A terminal illness has kept Freyja Christiansen out of her kindergarten class, until now.
Freyja has a form of cancer called clear-cell sarcoma, which among other things, weakens her immune system to the point she cannot enter the classroom. But — with the help of a mobile robot, a laptop and a decent wi-fi connection — the six-year-old Canberra girl is ready to return to the fray with her friends at Yarralumla Primary School. Dressed in matching Wonder Woman garb, Freyja eagerly takes charge of Emmeline the robot, quickly renamed ‘WonderBot’. After some teething problems, the pair are in lock-step and Freyja can see her classmates again. Once virtual Freyja enters the room, it’s bedlam. Every student wants a look at their new digital classmate, sending Freyja, sitting down the hall in the deputy principal’s office, into hysterics. Any early concerns about not being able to drive ‘WonderBot’ properly were replaced by a single-minded determination. “Hey, you guys,” she said through the microphone.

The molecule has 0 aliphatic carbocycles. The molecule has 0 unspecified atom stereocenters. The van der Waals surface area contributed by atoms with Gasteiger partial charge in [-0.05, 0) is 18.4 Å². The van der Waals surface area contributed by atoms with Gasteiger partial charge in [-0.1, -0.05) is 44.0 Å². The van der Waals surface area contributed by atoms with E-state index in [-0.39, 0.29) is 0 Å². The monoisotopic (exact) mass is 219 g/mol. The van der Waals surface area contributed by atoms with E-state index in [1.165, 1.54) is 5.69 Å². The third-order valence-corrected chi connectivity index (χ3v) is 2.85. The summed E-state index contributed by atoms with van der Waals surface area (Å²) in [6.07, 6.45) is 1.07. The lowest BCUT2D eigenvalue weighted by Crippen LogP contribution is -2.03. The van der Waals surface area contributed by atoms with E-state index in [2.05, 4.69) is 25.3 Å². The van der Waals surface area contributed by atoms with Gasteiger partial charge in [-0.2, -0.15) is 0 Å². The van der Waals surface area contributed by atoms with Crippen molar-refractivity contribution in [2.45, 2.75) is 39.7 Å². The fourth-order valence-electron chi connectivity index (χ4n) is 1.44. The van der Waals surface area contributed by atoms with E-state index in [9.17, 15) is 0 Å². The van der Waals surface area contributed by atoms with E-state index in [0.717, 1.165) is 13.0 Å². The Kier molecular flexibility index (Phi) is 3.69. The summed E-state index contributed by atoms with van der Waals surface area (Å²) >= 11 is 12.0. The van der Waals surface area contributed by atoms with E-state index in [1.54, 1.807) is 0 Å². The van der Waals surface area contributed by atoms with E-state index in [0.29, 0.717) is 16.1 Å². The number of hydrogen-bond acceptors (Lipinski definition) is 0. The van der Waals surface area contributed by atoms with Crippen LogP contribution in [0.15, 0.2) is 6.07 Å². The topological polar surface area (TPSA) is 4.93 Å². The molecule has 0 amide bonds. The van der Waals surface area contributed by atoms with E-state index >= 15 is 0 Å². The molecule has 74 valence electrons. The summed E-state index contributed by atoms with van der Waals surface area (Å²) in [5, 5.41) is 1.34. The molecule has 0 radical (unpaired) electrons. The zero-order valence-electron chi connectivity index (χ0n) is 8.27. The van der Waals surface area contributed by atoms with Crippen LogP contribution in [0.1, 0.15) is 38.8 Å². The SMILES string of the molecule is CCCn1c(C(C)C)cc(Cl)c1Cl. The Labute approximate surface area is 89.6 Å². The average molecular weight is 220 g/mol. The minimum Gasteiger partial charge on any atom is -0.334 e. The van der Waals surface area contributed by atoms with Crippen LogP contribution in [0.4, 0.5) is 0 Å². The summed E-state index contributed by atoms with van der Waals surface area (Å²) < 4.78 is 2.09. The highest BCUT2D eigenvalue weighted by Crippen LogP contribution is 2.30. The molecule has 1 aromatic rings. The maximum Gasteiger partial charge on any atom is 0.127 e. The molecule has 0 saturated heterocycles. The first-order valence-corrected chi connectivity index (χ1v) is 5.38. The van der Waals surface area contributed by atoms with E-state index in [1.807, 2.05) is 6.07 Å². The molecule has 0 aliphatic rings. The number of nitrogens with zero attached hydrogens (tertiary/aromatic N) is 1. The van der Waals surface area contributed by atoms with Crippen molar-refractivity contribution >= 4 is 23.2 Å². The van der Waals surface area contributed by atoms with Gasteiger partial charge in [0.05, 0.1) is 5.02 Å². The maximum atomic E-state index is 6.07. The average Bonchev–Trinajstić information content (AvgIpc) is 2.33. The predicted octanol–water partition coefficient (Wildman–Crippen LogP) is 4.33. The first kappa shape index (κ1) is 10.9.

“Better watch out, otherwise you’re going to get run over.”
According to her mother, this sort of interaction was “the missing piece” when Freyja was attending hospital schools. “Being terminally ill and having cancer, [she] has a supressed immune system,” Lizzie Christiansen-Young said. “So that means coming into contact with people using those services puts her life at risk.” Megan Gilmour co-founded the Missing School program in 2012 with two other Canberra mothers who had seen their children endure life-threatening illnesses. Now, with help from a three-year, $600,000 grant from the St George Foundation, the organisation is trying to help seriously sick Australian kids live a relatively normal life, starting in the ACT. “We know academically that kids fall behind in these circumstances, but they do get hospital school teaching and some other forms of support academically,” she said. “However, the importance of it is really around social and emotional connection, and that can’t be made up by anything but your own community. That’s the importance of it for us.” And clearly, that’s what is important to young Freyja too. After any trip out into the world, she has to be hooked up to a $52,000 Meditron machine from Prague, which will tell her all the bugs she has picked up through the day and deliver treatment. But for a little bit, she was just a kid back with her friends and loving it.